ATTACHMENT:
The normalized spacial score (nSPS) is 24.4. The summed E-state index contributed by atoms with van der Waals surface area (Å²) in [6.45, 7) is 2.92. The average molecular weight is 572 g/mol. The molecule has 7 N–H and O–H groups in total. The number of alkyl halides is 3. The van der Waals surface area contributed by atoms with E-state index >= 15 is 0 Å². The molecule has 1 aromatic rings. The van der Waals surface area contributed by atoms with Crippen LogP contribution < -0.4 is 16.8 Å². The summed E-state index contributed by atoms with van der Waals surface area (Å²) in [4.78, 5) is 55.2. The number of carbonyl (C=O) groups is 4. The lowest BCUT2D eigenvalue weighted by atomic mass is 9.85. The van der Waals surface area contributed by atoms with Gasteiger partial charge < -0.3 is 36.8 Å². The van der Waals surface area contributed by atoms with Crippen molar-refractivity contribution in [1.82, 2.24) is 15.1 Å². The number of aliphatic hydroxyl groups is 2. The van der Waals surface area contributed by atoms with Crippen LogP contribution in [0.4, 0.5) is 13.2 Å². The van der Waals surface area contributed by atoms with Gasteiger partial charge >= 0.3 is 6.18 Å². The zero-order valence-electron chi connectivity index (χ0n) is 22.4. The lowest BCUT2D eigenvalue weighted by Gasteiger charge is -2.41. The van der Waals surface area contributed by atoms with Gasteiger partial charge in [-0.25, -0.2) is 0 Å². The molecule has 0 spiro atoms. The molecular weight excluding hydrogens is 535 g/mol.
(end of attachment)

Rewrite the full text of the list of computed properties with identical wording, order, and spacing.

The normalized spacial score (nSPS) is 24.4. The summed E-state index contributed by atoms with van der Waals surface area (Å²) in [6.45, 7) is 2.92. The average molecular weight is 572 g/mol. The molecule has 7 N–H and O–H groups in total. The number of alkyl halides is 3. The van der Waals surface area contributed by atoms with E-state index >= 15 is 0 Å². The molecule has 1 aromatic rings. The van der Waals surface area contributed by atoms with Crippen LogP contribution < -0.4 is 16.8 Å². The summed E-state index contributed by atoms with van der Waals surface area (Å²) in [4.78, 5) is 55.2. The number of carbonyl (C=O) groups is 4. The lowest BCUT2D eigenvalue weighted by atomic mass is 9.85. The van der Waals surface area contributed by atoms with Gasteiger partial charge < -0.3 is 36.8 Å². The van der Waals surface area contributed by atoms with Crippen molar-refractivity contribution in [1.82, 2.24) is 15.1 Å². The number of aliphatic hydroxyl groups is 2. The van der Waals surface area contributed by atoms with Crippen LogP contribution in [0.4, 0.5) is 13.2 Å². The van der Waals surface area contributed by atoms with Gasteiger partial charge >= 0.3 is 6.18 Å². The zero-order valence-electron chi connectivity index (χ0n) is 22.4. The lowest BCUT2D eigenvalue weighted by Gasteiger charge is -2.41. The van der Waals surface area contributed by atoms with Gasteiger partial charge in [-0.25, -0.2) is 0 Å². The molecule has 0 spiro atoms. The molecular weight excluding hydrogens is 535 g/mol.